With a solid Democratic wall of opposition, Owen's nomination to the 5th U.S. Circuit Court of Appeals in New Orleans was defeated on a 10-9 vote. She needed the support of at least one Democrat on the panel for her nomination to move on to the full Senate.
Mr. Bush, who has been trying to place more conservative jurists on the federal bench, got word of it while on a fund-raising trip in the South.
During an appearance in Louisville, Ky., he said the defeat of Owen "is bad for the country, it's bad for our bench and I don't appreciate it one bit, and neither do the American people."
"She's highly respected by Republicans and Democrats," Mr. Bush said. "A handful of senators distorted her record. A handful of senators, acting out of pure politics, did not let this good woman's name go forward."
It was the second major defeat for a Bush judgeship nominee, and Senate Republicans threatened retaliation against Democrats. The same committee last March defeated U.S. District Judge Charles Pickering of Mississippi, who also had been nominated to the 5th U.S. Circuit Court of Appeals.
Democrats contended that Owen, 47, has been an anti-abortion and pro-business judicial activist whose opinions and rulings were overly influenced by her personal beliefs. The rejection was also a message to Mr. Bush not to send any more of what they called "extreme right-wing" judicial nominees to the committee, they said.
"I would hope that if there's any lesson in here for the White House (it is) that we have no objection to conservative Republicans, but ideologues are not going to make it," said Senate Judiciary Chairman Patrick Leahy, D-Vt.
"The message is this: We will confirm qualified judges," said Senate Majority Leader Tom Daschle, D-S.D. "Don't send us unqualified people."
In Louisville, Ky., where Mr. Bush was making a speech and fund-raising appearance, spokesman Ari Fleischer said, "The president is very disappointed in the Senate's action on a partisan basis that denied a qualified jurist the chance to serve the country."
"The nation's judicial emergency has just grown worse," Fleischer said.
Owen is the first judicial nominee that was rated unanimously "well-qualified" by the American Bar Association to be rejected on a vote by the Senate Judiciary Committee.
After rejecting Owen, the committee then sent to the Senate the nomination of Reena Raggi, who wants a seat on the 2nd U.S. Circuit Court of Appeals. She is a former New York U.S. attorney, and has served as a U.S. District Court judge in New York since her nomination by President Reagan in 1987.
The 2nd Circuit, based in New York City, covers New York, Connecticut and Vermont.
Judiciary Democrats said that Raggi is a mainstream Republican, unlike Owen, so they had no problem with her nomination.
Owens had controversial rulings in cases involving Texas' parental notification law requiring that parents be informed first before an abortion is performed on a minor. Those decisions have drawn criticism, even from Bush's own general counsel, Alberto Gonzales, who served with her on the Texas court.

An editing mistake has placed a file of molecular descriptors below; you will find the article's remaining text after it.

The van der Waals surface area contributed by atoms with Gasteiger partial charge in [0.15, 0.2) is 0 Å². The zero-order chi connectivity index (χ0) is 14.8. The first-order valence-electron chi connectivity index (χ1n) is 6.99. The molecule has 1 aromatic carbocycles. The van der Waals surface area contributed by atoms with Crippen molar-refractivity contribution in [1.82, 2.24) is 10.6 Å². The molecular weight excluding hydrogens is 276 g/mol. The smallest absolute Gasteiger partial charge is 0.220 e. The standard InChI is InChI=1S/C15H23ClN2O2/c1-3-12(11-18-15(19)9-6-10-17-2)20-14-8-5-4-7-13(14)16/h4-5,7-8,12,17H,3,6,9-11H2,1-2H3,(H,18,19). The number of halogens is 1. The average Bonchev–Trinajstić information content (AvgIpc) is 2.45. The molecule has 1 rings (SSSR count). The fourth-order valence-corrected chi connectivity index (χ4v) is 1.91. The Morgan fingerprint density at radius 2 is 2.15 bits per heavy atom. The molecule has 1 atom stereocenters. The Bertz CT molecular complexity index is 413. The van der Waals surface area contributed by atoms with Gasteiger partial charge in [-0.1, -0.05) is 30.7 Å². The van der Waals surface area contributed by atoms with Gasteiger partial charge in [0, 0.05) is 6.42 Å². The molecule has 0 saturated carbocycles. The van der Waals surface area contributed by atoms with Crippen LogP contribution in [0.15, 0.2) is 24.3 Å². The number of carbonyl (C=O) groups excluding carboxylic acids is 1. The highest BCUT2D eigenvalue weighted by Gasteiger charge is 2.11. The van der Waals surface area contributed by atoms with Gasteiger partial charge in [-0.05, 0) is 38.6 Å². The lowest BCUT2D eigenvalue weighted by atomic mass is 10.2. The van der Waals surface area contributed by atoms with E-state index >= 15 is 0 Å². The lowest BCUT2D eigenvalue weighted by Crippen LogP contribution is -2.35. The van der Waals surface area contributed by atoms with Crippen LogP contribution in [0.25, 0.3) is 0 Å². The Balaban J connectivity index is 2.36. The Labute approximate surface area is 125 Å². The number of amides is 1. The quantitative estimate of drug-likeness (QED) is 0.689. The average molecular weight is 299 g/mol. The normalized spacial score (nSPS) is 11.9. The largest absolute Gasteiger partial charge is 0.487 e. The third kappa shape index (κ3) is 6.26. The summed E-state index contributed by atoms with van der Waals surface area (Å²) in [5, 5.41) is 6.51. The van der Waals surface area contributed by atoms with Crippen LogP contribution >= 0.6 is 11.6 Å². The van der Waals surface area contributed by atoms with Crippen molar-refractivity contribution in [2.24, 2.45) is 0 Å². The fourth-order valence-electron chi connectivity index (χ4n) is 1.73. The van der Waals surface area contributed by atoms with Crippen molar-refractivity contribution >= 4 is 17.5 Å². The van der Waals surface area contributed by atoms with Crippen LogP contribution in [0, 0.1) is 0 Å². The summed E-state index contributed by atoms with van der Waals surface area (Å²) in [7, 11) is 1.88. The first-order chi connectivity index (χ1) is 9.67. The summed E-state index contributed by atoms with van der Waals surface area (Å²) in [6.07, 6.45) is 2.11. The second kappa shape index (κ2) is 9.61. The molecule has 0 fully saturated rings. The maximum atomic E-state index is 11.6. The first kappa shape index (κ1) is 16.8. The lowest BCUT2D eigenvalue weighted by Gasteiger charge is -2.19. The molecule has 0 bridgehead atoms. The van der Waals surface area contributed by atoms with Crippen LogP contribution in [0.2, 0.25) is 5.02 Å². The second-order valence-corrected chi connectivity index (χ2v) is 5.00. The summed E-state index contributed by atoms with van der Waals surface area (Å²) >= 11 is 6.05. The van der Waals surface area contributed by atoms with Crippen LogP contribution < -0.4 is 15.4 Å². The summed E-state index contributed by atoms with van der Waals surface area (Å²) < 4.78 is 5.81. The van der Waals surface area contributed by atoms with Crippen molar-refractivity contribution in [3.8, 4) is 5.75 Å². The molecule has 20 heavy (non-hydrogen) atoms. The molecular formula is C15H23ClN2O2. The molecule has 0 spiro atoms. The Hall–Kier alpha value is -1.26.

Asked whether the Gonzales criticism had played a role in Owens' defeat, Fleischer said: "This was a case of partisanship. This was a case of a committee killing a nominee's chances because the votes were there on the floor."
He declined to say whether this second defeat for a Bush judicial nominee would alter the president's future nominations.
Opponents also have pointed to the $8,600 in campaign contributions she accepted from now-bankrupt Enron Corp. of Houston and a majority opinion that she wrote two years later reducing Enron's taxes.
Owen told senators in July that she has been wrongly portrayed and that, in nearly 900 cases, she dissented from the majority opinion less than 10 percent of the time. "My personal beliefs don't enter into any of my decisions," she said.
Republicans accused her critics of distorting her record and cited her academic credentials and highly favorable ratings from the American Bar Association.
"The Senate would confirm her, no doubt in my mind," said Senate Republican Leader Trent Lott of Mississippi, accusing Democrats of applying "a very narrow litmus test. ... They're carrying it out in its worst form."
Lott predicted that the vote will only increase disharmony in a Senate where Democrats enjoy a working majority of only one vote.
"It will make our ability to work together here in the Senate very difficult for quite some time," he said.
The same committee last March by an identical party-line vote, rejected the nomination of Lott's friend Pickering after women's, civil rights and liberal groups mounted a campaign against him. Pickering also was nominated for 5th Circuit, which covers Mississippi, Texas and Louisiana.
Judiciary Republicans said they will likely retaliate in the future for the second party line defeat for a GOP nominee. "It is important to remember in the Senate that what goes around comes around," said Sen. Mitch McConnell, R-Ken.
Added Sen. Sam Brownback, R-Kan.: "If this is the way judges are going to be picked in the future, we're going to have to take note of that."
Since Mr. Bush took office, the Senate has confirmed 73 of his judicial nominees, 13 of them for appeals court seats and 60 as federal district judges. But 40 of the president's nominees have yet to get a hearing before the Judiciary Committee.